References Top

1.
Mirowitz SA. Pitfalls, variants, and artifacts in body MR imaging. St. Louis, Missour: Mosby; 1996.  Back to cited text no. 1
    
2.
Nakamura M, Shiokawa S, Miyazaki Y, Kita H, Setoguchi K, Kawahata K, et al. Diffuse intervertebral disk calcification in a patient with rheumatoid arthritis. J Med Invest 2000;47:152-4.  Back to cited text no. 2
    
3.
Alaee AR, Daghighi MH, Pourisa M. High signal intervertebral disc in T1W MRI. Iran J Radiol 2009;6:107-9.  Back to cited text no. 3
    
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Tyrrell PN, Davies AM, Evans N, Jubb RW. Signal changes in the intervertebral discs on MRI of the thoracolumbar spine in ankylosing spondylitis. Clin Radiol 1995;50:377-83.  Back to cited text no. 4
    
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Bangert BA, Modic MT, Ross JS, Obuchowski NA, Perl J, Ruggieri PM, et al. Hyperintense disks on T1-weighted MR images: Correlation with calcification. Radiology 1995;195:437-43.  Back to cited text no. 5
    
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Major NM, Helms CA, Genant HK. Calcification demonstrated as high signal intensity on T1-weighted MR images of the disks of the lumbar spine. Radiology 1993;189:494-6.  Back to cited text no. 6
    
7.
Malghem J, Lecouvet FE, François R, Vande Berg BC, Duprez T, Cosnard G, et al. High signal intensity of intervertebral calcified disks on T1-weighted MR images resulting from fat content. Skeletal Radiol 2005;34:80-6.  Back to cited text no. 7
    
8.
Henkelman RM, Watts JF, Kucharczyk W. High signal intensity in MR images of calcified brain tissue. Radiology 1991;179:199-206.  Back to cited text no. 8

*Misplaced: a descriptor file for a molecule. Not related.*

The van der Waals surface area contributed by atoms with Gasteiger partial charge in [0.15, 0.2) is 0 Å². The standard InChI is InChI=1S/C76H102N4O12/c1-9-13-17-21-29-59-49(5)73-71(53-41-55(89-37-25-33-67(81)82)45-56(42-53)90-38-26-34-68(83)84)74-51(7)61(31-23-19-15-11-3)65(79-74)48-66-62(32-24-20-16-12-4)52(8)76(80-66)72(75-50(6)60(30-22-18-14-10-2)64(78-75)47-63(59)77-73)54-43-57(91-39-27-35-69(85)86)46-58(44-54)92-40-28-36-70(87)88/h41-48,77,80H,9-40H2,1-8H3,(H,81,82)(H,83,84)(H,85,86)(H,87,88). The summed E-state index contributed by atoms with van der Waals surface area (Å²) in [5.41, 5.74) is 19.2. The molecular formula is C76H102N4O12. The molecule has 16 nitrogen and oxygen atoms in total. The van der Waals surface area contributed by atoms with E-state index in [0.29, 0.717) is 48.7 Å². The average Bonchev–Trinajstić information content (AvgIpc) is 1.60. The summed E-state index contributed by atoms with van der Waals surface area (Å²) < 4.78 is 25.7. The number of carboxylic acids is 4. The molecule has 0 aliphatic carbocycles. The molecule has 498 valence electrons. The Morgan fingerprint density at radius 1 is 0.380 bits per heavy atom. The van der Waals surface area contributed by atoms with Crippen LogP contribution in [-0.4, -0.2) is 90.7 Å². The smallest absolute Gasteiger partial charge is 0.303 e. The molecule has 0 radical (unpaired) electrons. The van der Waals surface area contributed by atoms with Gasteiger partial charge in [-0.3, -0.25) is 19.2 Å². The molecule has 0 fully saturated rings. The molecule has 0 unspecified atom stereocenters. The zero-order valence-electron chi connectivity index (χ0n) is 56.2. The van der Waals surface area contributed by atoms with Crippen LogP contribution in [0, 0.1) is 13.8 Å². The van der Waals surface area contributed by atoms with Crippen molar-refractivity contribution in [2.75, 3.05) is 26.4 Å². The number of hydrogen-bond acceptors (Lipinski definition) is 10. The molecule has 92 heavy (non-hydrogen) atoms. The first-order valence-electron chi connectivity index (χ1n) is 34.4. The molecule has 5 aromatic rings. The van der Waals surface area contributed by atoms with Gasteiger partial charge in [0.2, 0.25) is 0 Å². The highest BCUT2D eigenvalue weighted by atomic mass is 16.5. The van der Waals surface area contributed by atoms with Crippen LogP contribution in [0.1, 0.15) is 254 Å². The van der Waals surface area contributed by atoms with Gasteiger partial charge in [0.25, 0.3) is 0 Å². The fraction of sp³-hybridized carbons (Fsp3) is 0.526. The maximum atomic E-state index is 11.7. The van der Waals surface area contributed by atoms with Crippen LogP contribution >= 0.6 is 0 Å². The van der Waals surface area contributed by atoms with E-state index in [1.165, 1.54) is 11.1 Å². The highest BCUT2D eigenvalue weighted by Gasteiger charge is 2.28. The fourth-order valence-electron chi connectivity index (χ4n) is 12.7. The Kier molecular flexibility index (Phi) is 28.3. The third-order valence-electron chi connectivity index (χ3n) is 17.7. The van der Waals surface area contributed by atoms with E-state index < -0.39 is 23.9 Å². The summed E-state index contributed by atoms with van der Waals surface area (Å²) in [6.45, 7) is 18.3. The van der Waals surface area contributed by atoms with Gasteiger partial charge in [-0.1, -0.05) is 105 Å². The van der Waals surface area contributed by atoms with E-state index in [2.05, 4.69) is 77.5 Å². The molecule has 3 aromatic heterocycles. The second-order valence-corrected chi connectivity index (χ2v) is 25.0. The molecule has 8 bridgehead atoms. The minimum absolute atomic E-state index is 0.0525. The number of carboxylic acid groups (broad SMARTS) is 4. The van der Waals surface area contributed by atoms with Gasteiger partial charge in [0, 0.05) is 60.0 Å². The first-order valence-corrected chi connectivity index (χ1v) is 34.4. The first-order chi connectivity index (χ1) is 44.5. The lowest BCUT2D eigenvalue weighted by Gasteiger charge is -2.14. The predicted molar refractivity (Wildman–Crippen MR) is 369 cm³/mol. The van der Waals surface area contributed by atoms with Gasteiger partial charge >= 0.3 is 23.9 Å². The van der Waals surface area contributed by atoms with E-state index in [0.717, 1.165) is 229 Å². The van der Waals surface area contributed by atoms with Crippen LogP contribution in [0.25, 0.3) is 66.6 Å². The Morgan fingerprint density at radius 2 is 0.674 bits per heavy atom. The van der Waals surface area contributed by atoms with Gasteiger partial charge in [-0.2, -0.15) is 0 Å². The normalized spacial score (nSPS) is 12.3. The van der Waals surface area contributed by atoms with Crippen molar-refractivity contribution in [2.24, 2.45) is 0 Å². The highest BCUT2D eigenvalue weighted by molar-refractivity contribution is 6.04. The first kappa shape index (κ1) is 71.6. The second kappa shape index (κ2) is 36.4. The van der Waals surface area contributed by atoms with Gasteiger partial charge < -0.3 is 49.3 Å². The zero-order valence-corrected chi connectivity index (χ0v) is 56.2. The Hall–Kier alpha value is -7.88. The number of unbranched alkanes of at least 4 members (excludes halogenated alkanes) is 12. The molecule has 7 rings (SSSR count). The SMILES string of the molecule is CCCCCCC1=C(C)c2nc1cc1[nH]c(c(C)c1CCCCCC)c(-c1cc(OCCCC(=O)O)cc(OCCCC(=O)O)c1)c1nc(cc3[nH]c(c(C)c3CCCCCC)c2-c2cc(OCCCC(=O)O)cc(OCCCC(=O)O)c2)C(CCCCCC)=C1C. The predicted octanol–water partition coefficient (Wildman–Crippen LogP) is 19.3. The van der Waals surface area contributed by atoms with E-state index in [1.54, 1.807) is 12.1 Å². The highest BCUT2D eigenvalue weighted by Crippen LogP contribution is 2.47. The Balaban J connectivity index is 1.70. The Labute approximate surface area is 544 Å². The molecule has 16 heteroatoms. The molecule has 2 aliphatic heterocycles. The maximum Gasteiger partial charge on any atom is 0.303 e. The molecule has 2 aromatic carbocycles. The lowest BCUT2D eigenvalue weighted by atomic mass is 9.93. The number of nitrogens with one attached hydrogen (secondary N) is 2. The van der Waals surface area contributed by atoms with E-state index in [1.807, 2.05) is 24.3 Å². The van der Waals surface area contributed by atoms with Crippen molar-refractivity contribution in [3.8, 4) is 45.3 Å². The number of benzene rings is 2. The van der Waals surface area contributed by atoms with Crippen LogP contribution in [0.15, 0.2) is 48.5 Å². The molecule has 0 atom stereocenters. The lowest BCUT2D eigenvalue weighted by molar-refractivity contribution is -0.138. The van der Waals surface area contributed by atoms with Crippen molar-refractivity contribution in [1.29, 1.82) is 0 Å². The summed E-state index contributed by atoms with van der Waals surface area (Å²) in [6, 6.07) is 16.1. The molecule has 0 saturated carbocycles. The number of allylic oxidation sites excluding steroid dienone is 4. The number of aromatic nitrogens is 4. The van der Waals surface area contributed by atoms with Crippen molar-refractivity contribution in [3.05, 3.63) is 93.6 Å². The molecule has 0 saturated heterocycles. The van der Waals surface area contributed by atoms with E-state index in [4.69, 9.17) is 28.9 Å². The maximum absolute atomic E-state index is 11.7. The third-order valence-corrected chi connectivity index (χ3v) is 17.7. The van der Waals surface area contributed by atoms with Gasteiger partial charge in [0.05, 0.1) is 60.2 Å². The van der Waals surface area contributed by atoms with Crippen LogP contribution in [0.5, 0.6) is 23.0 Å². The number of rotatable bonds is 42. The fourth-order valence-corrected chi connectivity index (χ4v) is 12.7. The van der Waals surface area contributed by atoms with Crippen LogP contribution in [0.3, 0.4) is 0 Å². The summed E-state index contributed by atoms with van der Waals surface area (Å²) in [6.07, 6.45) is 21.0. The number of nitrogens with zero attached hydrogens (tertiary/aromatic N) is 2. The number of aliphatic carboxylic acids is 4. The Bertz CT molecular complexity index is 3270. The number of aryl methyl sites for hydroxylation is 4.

9.
Aktafi I, Akgün K, Çakmak B. Intervertebral disc calcification in elderly. Turk J Geriatr 2007;10:37-9.  Back to cited text no. 9
    
10.
Weinberger A, Myers AR. Intervertebral disc calcification in adults: A review. Semin Arthritis Rheum 1978;8:69-75.  Back to cited text no. 10
[PUBMED]    
11.
Andres TL, Trainer TD. Intervertebral chondrocalcinosis: A coincidental finding possibly related to previous surgery. Arch Pathol Lab Med 1980;104:269-71.  Back to cited text no. 11
[PUBMED]    
12.
Chanchairujira K, Chung CB, Kim JY, Papakonstantinou O, Lee MH, Clopton P, et al. Intervertebral disk calcification of the spine in an elderly population: Radiographic prevalence, location, and distribution and correlation with spinal degeneration. Radiology 2004;230:499-503.  Back to cited text no. 12
    
13.
Cheng XG, Brys P, Nijs J, Nicholson P, Jiang Y, Baert AL, et al. Radiological prevalence of lumbar intervertebral disc calcification in the elderly: An autopsy study. Skeletal Radiol 1996;25:231-5.  Back to cited text no. 13
    
14.
Ellman MH, Vazques LT, Brown NL, Mandel N. Calcium pyrophosphate dihydrate deposition in lumbar disc fibrocartilage. J Rheumatol 1981;8:955-8.  Back to cited text no. 14
[PUBMED]    
15.
Dussault RG, Kaye JJ. Intervertebral disk calcification associated with spine fusion. Radiol 1977;125:57-61.  Back to cited text no. 15
    
16.
Martel W, Holt JF, Cassidy JT. Roentgenologic manifestations of juvenile rheumatoid arthritis. Am J Roentgenol Radium Ther Nucl Med 1962;88:400-23.  Back to cited text no. 16
[PUBMED]    
17.
Moulopoulos LA, Dimopoulos MA, Varma DG, Manning JT, Johnston DA, Leeds NE, et al. Waldenström macroglobulinemia: MR imaging of the spine and CT of the abdomen and pelvis. Radiology 1993;188:669-73.  Back to cited text no. 17
    
18.
Remedios PA, Colletti PM, Raval JK, Benson RC, Chak LY, Boswell WD Jr, et al. Magnetic resonance imaging of bone after radiation. Magn Reson Imaging 1988;6:301-4.  Back to cited text no. 18
    
19.
Rosenthal DI, Hayes CW, Rosen B, Mayo-Smith W, Goodsitt MM. Fatty replacement of spinal bone marrow due to radiation: Demonstration by dual energy quantitative CT and MR imaging. J Comput Assist Tomogr 1989;13:463-5.  Back to cited text no. 19
    
20.
Vignaux O, Sarrazin JL, Cordoliani YS, Cosnard G. Hypersignal of the intervertebral disks in T1-weighted spin-echo MRI sequences. J Radiol 1994;75:363-7.  Back to cited text no. 20